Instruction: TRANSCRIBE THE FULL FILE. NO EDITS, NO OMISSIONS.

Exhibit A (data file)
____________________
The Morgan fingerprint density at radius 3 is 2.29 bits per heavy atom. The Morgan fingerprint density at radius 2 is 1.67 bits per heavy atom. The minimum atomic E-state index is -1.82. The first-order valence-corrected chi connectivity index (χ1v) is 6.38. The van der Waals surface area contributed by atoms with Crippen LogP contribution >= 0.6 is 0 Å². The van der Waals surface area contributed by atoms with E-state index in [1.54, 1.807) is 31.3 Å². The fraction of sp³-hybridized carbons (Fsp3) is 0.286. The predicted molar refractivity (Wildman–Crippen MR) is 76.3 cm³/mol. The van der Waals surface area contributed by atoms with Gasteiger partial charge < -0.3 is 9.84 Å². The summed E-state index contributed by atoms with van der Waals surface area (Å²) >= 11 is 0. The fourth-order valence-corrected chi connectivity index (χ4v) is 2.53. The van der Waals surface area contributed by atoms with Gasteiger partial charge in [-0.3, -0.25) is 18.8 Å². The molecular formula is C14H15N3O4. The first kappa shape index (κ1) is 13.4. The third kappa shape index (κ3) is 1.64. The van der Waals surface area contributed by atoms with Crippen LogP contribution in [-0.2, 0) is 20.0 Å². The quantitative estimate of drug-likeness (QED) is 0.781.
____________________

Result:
The Morgan fingerprint density at radius 3 is 2.29 bits per heavy atom. The Morgan fingerprint density at radius 2 is 1.67 bits per heavy atom. The minimum atomic E-state index is -1.82. The first-order valence-corrected chi connectivity index (χ1v) is 6.38. The van der Waals surface area contributed by atoms with Crippen LogP contribution >= 0.6 is 0 Å². The van der Waals surface area contributed by atoms with E-state index in [1.54, 1.807) is 31.3 Å². The fraction of sp³-hybridized carbons (Fsp3) is 0.286. The predicted molar refractivity (Wildman–Crippen MR) is 76.3 cm³/mol. The van der Waals surface area contributed by atoms with Gasteiger partial charge < -0.3 is 9.84 Å². The summed E-state index contributed by atoms with van der Waals surface area (Å²) >= 11 is 0. The fourth-order valence-corrected chi connectivity index (χ4v) is 2.53. The van der Waals surface area contributed by atoms with Gasteiger partial charge in [-0.3, -0.25) is 18.8 Å². The molecular formula is C14H15N3O4. The first kappa shape index (κ1) is 13.4. The third kappa shape index (κ3) is 1.64. The van der Waals surface area contributed by atoms with Crippen LogP contribution in [-0.2, 0) is 20.0 Å². The quantitative estimate of drug-likeness (QED) is 0.781.